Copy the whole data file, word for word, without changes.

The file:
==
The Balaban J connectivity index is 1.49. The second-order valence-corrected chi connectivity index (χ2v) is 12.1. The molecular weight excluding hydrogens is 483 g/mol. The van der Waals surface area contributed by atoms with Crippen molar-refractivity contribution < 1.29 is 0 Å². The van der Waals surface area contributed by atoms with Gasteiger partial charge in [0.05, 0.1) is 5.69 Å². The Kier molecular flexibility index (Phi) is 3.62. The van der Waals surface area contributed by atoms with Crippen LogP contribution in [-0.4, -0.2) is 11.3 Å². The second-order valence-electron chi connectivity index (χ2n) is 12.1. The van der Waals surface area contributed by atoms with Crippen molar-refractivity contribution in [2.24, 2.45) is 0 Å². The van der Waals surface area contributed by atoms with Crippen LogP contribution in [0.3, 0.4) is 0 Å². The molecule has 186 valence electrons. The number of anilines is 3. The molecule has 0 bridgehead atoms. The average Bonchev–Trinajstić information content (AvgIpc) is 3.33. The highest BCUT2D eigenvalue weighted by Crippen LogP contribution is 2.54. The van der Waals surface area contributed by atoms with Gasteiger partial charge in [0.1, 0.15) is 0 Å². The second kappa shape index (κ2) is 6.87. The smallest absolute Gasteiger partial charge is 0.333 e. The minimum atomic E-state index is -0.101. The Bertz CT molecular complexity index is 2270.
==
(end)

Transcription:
The Balaban J connectivity index is 1.49. The second-order valence-corrected chi connectivity index (χ2v) is 12.1. The molecular weight excluding hydrogens is 483 g/mol. The van der Waals surface area contributed by atoms with Crippen molar-refractivity contribution < 1.29 is 0 Å². The van der Waals surface area contributed by atoms with Gasteiger partial charge in [0.05, 0.1) is 5.69 Å². The Kier molecular flexibility index (Phi) is 3.62. The van der Waals surface area contributed by atoms with Crippen LogP contribution in [-0.4, -0.2) is 11.3 Å². The second-order valence-electron chi connectivity index (χ2n) is 12.1. The van der Waals surface area contributed by atoms with Crippen molar-refractivity contribution in [2.24, 2.45) is 0 Å². The van der Waals surface area contributed by atoms with Crippen LogP contribution in [0.3, 0.4) is 0 Å². The molecule has 186 valence electrons. The number of anilines is 3. The molecule has 0 bridgehead atoms. The average Bonchev–Trinajstić information content (AvgIpc) is 3.33. The highest BCUT2D eigenvalue weighted by Crippen LogP contribution is 2.54. The van der Waals surface area contributed by atoms with Gasteiger partial charge in [0.1, 0.15) is 0 Å². The second kappa shape index (κ2) is 6.87. The smallest absolute Gasteiger partial charge is 0.333 e. The minimum atomic E-state index is -0.101. The Bertz CT molecular complexity index is 2270.